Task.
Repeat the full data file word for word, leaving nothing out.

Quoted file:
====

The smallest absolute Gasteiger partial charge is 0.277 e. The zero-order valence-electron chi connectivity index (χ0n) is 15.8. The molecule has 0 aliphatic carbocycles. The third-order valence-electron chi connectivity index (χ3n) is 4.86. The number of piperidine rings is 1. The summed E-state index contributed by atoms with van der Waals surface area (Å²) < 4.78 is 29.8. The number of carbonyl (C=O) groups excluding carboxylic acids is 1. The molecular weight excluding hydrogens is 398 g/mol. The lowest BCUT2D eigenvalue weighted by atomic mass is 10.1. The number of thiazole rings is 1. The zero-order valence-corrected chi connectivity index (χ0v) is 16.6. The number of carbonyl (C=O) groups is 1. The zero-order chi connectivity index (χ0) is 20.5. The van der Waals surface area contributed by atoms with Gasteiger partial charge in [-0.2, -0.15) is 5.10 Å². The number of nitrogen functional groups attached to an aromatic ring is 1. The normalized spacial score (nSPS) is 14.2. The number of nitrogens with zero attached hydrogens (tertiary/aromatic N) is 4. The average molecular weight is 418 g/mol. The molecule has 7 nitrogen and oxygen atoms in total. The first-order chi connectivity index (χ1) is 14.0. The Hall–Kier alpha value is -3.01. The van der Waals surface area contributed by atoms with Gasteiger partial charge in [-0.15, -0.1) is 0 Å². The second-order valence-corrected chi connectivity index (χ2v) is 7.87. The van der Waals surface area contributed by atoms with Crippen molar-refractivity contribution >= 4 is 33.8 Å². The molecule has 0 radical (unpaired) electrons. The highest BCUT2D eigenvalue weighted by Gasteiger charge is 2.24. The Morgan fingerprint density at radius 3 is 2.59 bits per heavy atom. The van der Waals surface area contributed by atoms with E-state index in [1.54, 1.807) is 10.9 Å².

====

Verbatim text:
The smallest absolute Gasteiger partial charge is 0.277 e. The zero-order valence-electron chi connectivity index (χ0n) is 15.8. The molecule has 0 aliphatic carbocycles. The third-order valence-electron chi connectivity index (χ3n) is 4.86. The number of piperidine rings is 1. The summed E-state index contributed by atoms with van der Waals surface area (Å²) < 4.78 is 29.8. The number of carbonyl (C=O) groups excluding carboxylic acids is 1. The molecular weight excluding hydrogens is 398 g/mol. The lowest BCUT2D eigenvalue weighted by atomic mass is 10.1. The number of thiazole rings is 1. The zero-order valence-corrected chi connectivity index (χ0v) is 16.6. The number of carbonyl (C=O) groups is 1. The zero-order chi connectivity index (χ0) is 20.5. The van der Waals surface area contributed by atoms with Gasteiger partial charge in [-0.2, -0.15) is 5.10 Å². The number of nitrogen functional groups attached to an aromatic ring is 1. The normalized spacial score (nSPS) is 14.2. The number of nitrogens with zero attached hydrogens (tertiary/aromatic N) is 4. The average molecular weight is 418 g/mol. The molecule has 7 nitrogen and oxygen atoms in total. The first-order chi connectivity index (χ1) is 14.0. The Hall–Kier alpha value is -3.01. The van der Waals surface area contributed by atoms with Gasteiger partial charge in [-0.15, -0.1) is 0 Å². The second-order valence-corrected chi connectivity index (χ2v) is 7.87. The van der Waals surface area contributed by atoms with Crippen molar-refractivity contribution >= 4 is 33.8 Å². The molecule has 0 radical (unpaired) electrons. The highest BCUT2D eigenvalue weighted by Gasteiger charge is 2.24. The Morgan fingerprint density at radius 3 is 2.59 bits per heavy atom. The van der Waals surface area contributed by atoms with E-state index in [1.54, 1.807) is 10.9 Å².